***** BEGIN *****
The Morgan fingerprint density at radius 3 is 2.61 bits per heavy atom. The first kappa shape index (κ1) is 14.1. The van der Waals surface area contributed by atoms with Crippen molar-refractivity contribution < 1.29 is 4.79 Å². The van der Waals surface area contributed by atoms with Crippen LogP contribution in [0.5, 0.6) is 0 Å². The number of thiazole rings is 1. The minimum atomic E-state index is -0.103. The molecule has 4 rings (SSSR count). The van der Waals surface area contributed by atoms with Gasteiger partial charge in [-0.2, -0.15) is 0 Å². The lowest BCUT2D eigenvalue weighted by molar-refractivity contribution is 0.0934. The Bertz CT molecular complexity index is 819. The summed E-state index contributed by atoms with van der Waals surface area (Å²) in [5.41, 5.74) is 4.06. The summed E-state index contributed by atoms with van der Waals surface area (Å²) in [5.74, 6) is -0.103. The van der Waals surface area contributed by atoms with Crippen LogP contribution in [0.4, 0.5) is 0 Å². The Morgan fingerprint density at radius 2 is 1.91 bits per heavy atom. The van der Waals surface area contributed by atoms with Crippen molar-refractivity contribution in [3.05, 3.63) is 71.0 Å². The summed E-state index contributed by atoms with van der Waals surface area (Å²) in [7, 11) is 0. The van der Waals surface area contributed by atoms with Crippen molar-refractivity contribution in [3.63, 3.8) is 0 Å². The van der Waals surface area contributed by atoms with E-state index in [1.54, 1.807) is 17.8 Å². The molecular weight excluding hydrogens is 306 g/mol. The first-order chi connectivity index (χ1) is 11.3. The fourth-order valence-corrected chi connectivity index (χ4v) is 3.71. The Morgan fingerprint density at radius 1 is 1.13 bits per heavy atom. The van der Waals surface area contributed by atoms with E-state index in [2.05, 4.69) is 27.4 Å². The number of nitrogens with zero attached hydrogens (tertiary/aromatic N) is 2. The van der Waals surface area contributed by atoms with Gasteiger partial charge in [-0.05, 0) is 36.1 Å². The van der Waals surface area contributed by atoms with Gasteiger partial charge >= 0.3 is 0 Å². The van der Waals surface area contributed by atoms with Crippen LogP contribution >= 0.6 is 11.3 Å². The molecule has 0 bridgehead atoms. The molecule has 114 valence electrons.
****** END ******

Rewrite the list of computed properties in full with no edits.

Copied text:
The Morgan fingerprint density at radius 3 is 2.61 bits per heavy atom. The first kappa shape index (κ1) is 14.1. The van der Waals surface area contributed by atoms with Crippen molar-refractivity contribution < 1.29 is 4.79 Å². The van der Waals surface area contributed by atoms with Crippen LogP contribution in [0.5, 0.6) is 0 Å². The number of thiazole rings is 1. The minimum atomic E-state index is -0.103. The molecule has 4 rings (SSSR count). The van der Waals surface area contributed by atoms with Gasteiger partial charge in [-0.2, -0.15) is 0 Å². The lowest BCUT2D eigenvalue weighted by molar-refractivity contribution is 0.0934. The Bertz CT molecular complexity index is 819. The summed E-state index contributed by atoms with van der Waals surface area (Å²) in [5.41, 5.74) is 4.06. The summed E-state index contributed by atoms with van der Waals surface area (Å²) in [5.74, 6) is -0.103. The van der Waals surface area contributed by atoms with Crippen LogP contribution in [0.4, 0.5) is 0 Å². The Morgan fingerprint density at radius 2 is 1.91 bits per heavy atom. The van der Waals surface area contributed by atoms with Crippen molar-refractivity contribution in [3.05, 3.63) is 71.0 Å². The summed E-state index contributed by atoms with van der Waals surface area (Å²) in [7, 11) is 0. The van der Waals surface area contributed by atoms with Crippen molar-refractivity contribution in [3.63, 3.8) is 0 Å². The van der Waals surface area contributed by atoms with E-state index in [1.54, 1.807) is 17.8 Å². The molecular weight excluding hydrogens is 306 g/mol. The first-order chi connectivity index (χ1) is 11.3. The fourth-order valence-corrected chi connectivity index (χ4v) is 3.71. The Morgan fingerprint density at radius 1 is 1.13 bits per heavy atom. The van der Waals surface area contributed by atoms with E-state index in [2.05, 4.69) is 27.4 Å². The number of nitrogens with zero attached hydrogens (tertiary/aromatic N) is 2. The van der Waals surface area contributed by atoms with Gasteiger partial charge in [-0.05, 0) is 36.1 Å². The van der Waals surface area contributed by atoms with Gasteiger partial charge >= 0.3 is 0 Å². The van der Waals surface area contributed by atoms with Crippen LogP contribution >= 0.6 is 11.3 Å². The molecule has 0 bridgehead atoms. The molecule has 114 valence electrons.